The finding that most trees' growth accelerates as they age suggests that large, old trees may play an unexpectedly dynamic role in removing carbon from the atmosphere.
Tree measurement data from forests around the world shows that many trees do not slow in their growth rate as they get older and larger; instead, their growth keeps accelerating.
Credit: Photo courtesy of the Smithsonian Tropical Research Institute Archives
Richard Condit, staff scientist at the Smithsonian Tropical Research Institute, devised the analysis to interpret measurements from more than 600,000 trees belonging to 403 species.
"Rather than slowing down or ceasing growth and carbon uptake, as we previously assumed, most of the oldest trees in forests around the world actually grow faster, taking up more carbon," Condit said. "A large tree may put on weight equivalent to an entire small tree in a year."
"If human growth would accelerate at the same rate, we would weigh half a ton by middle age and well over a ton at retirement," said Nate Stephenson, lead author and forest ecologist with the U.S. Geological Survey.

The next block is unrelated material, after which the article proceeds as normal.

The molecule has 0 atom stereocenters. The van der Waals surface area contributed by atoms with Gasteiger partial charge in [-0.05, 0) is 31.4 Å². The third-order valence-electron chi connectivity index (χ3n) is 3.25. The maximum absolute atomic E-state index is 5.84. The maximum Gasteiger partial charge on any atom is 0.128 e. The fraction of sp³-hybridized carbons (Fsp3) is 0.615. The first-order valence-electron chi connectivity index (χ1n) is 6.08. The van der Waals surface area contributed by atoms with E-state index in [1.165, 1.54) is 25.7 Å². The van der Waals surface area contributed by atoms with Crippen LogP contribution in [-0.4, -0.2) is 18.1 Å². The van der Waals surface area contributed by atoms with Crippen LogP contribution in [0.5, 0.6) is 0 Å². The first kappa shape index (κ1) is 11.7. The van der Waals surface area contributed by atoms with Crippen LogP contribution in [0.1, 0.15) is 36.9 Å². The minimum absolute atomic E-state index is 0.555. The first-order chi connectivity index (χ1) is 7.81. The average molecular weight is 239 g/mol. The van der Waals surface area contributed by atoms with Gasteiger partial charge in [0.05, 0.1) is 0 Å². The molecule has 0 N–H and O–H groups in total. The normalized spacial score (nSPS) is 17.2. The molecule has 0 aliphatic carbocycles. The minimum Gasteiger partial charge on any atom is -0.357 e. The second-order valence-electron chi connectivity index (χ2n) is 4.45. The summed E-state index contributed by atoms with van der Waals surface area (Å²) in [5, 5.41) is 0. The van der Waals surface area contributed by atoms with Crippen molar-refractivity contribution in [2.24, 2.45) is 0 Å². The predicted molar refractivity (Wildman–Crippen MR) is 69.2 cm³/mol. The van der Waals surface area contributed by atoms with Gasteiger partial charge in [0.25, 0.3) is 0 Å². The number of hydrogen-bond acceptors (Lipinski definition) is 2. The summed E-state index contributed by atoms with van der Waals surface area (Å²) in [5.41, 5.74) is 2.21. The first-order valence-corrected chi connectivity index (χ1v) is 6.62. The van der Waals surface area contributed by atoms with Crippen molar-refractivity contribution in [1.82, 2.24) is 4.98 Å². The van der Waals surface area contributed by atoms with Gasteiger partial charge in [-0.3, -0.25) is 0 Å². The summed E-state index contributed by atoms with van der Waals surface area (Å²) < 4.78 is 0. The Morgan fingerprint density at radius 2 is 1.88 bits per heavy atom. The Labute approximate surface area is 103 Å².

Whether accelerated growth of individual trees translates into greater carbon storage by aging forests remains to be seen. Programs like the United Nations REDD+ are based on the idea that forest conservation and reforestation mitigate global warming by reducing carbon dioxide in the atmosphere.
In 1980, the first large-scale tree plot was established in Panama in an effort to understand why tropical forests were so diverse. More than 250,000 trees with trunk diameters greater than 1 centimeter were identified and measured within a 50-hectare area.
"ForestGEO is now the foremost forest observatory system in the world with 53 plots in 23 countries and more than 80 partner institutions," said Stuart Davies, ForestGEO director. "We hope that researchers continue to work with our data and our staff as they ask new questions about how forests respond to global change."
The Smithsonian Tropical Research Institute, headquartered in Panama City, Panama, is a unit of the Smithsonian Institution. The Institute furthers the understanding of tropical nature and its importance to human welfare, trains students to conduct research in the tropics and promotes conservation by increasing public awareness of the beauty and importance of tropical ecosystems.
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